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On the 'next' for smart cities, here's what came from our 2020 Town Hall Meeting

Submitted by Adam Beck on August 10, 2020

At our inaugural virtual town hall meeting on Tuesday 4th August, we brought together some of the region's leading policy makers and practitioners to reflect on the smart cities agenda over the past 5 years.

After a reflection on the past, and a review of the now, here’s what our guests ‘signed off’ with in terms of some insights about what might be next.

Michael Comninos, Director | Astrolabe Group

Pre-COVID, pre-bushfire, pre-flood there was a mood to test whether we could reset some of the ways we were living in our cities and regions. Inequality was starting to accelerate in terms of who's doing well, and who's not. The jobs of the future aren't necessarily available to everybody.

And I think what COVD has shown us is that we need to be very deliberate with how we use our resources, very deliberate with how we use and support our people.

I think that's what has to happen over the next 10 years. It's going to be a reset.

I'm usually quite impatient in this space. It's quite frustrating working in and around government at times.

But I think we can't waste this crisis, and there's a lot of good that's happening because of this crisis, in terms of how we're responding be it the private sector, public sector or the community.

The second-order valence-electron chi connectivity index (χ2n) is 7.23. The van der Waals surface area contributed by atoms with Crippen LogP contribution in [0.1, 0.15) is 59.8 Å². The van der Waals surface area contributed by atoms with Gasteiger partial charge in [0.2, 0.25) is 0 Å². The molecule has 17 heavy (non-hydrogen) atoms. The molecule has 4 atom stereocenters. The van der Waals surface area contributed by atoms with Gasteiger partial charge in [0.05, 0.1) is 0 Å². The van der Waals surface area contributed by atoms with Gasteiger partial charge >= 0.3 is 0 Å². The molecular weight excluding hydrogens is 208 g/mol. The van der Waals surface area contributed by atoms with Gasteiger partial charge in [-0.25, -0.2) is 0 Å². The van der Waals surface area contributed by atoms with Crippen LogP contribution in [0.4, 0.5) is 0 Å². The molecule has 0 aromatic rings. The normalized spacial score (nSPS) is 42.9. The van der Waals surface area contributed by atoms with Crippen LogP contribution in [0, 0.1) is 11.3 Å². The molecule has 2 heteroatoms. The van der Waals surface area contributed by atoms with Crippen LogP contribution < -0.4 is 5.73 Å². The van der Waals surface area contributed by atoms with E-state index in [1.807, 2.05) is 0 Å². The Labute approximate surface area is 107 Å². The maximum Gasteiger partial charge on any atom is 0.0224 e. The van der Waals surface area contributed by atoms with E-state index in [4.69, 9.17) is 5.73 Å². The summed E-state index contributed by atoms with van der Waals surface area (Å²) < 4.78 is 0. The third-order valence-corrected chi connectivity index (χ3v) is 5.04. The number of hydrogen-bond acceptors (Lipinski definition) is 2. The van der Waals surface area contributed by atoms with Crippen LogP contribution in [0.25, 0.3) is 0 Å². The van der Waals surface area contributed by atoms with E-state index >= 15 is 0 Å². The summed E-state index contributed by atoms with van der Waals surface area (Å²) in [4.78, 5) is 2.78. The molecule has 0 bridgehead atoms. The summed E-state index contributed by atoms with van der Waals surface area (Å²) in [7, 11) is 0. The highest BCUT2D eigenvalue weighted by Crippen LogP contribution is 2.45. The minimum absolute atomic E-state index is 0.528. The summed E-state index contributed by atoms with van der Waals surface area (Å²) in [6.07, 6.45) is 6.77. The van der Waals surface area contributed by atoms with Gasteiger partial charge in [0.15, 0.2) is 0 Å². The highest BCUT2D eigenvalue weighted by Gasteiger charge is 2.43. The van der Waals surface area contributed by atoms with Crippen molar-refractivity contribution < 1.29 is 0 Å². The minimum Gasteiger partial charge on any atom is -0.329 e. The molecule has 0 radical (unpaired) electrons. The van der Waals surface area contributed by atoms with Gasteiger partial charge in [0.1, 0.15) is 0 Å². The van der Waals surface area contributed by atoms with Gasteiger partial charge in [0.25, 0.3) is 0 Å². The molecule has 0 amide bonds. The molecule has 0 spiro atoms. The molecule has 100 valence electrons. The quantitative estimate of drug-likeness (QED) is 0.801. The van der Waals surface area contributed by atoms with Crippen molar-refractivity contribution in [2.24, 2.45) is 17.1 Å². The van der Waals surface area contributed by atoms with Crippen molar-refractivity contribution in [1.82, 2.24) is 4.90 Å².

And I think we're going to drive to a reset where, those reaching adulthood in 2030 have a better quality of life than what we had. And 2 to 3 years ago I wasn't sure of that happening, we've got to make sure that we can harness the benefits of the smart city movement to make it can happen

Dr Nathaniel Bavinton, Smart City Coordinator | City of Newcastle

I couldn't agree more about the ‘decade that matters’ story and in terms of our phasing of our maturity at Newcastle, we've just finished our first redesign of our Smart Cities unit. We've broken it apart and we've now brought it intentionally into contact with our sustainability and energy innovation portfolios and our economic development.

And the three of those together – innovation, economy and sustainability - really go a long way to structuring how, we think, the city looks into the future.